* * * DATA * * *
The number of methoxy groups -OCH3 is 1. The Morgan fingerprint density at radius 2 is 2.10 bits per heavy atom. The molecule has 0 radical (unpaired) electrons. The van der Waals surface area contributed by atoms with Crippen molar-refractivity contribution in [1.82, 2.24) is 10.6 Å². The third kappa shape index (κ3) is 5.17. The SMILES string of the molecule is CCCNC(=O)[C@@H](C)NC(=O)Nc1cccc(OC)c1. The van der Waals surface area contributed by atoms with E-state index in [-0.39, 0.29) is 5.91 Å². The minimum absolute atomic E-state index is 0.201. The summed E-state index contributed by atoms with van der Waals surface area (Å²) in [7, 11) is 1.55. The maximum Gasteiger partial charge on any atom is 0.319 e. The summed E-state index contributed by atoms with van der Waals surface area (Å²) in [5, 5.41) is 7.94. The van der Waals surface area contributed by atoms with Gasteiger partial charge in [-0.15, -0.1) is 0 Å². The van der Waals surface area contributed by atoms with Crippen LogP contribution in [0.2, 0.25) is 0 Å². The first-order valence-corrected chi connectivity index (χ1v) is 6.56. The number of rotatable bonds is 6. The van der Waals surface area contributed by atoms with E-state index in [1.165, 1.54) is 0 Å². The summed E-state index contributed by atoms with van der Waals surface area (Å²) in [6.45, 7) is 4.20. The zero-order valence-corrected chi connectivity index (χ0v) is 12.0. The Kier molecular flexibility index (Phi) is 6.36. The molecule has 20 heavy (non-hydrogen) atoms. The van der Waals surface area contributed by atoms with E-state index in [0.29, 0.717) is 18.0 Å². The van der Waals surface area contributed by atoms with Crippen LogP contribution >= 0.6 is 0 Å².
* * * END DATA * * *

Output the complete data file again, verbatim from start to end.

The number of methoxy groups -OCH3 is 1. The Morgan fingerprint density at radius 2 is 2.10 bits per heavy atom. The molecule has 0 radical (unpaired) electrons. The van der Waals surface area contributed by atoms with Crippen molar-refractivity contribution in [1.82, 2.24) is 10.6 Å². The third kappa shape index (κ3) is 5.17. The SMILES string of the molecule is CCCNC(=O)[C@@H](C)NC(=O)Nc1cccc(OC)c1. The van der Waals surface area contributed by atoms with E-state index in [-0.39, 0.29) is 5.91 Å². The minimum absolute atomic E-state index is 0.201. The summed E-state index contributed by atoms with van der Waals surface area (Å²) in [7, 11) is 1.55. The maximum Gasteiger partial charge on any atom is 0.319 e. The summed E-state index contributed by atoms with van der Waals surface area (Å²) in [5, 5.41) is 7.94. The van der Waals surface area contributed by atoms with Gasteiger partial charge in [-0.15, -0.1) is 0 Å². The van der Waals surface area contributed by atoms with Crippen LogP contribution in [0.2, 0.25) is 0 Å². The first-order valence-corrected chi connectivity index (χ1v) is 6.56. The number of rotatable bonds is 6. The van der Waals surface area contributed by atoms with E-state index in [1.165, 1.54) is 0 Å². The summed E-state index contributed by atoms with van der Waals surface area (Å²) in [6.45, 7) is 4.20. The zero-order valence-corrected chi connectivity index (χ0v) is 12.0. The Kier molecular flexibility index (Phi) is 6.36. The molecule has 20 heavy (non-hydrogen) atoms. The van der Waals surface area contributed by atoms with E-state index in [0.29, 0.717) is 18.0 Å². The van der Waals surface area contributed by atoms with Crippen LogP contribution >= 0.6 is 0 Å².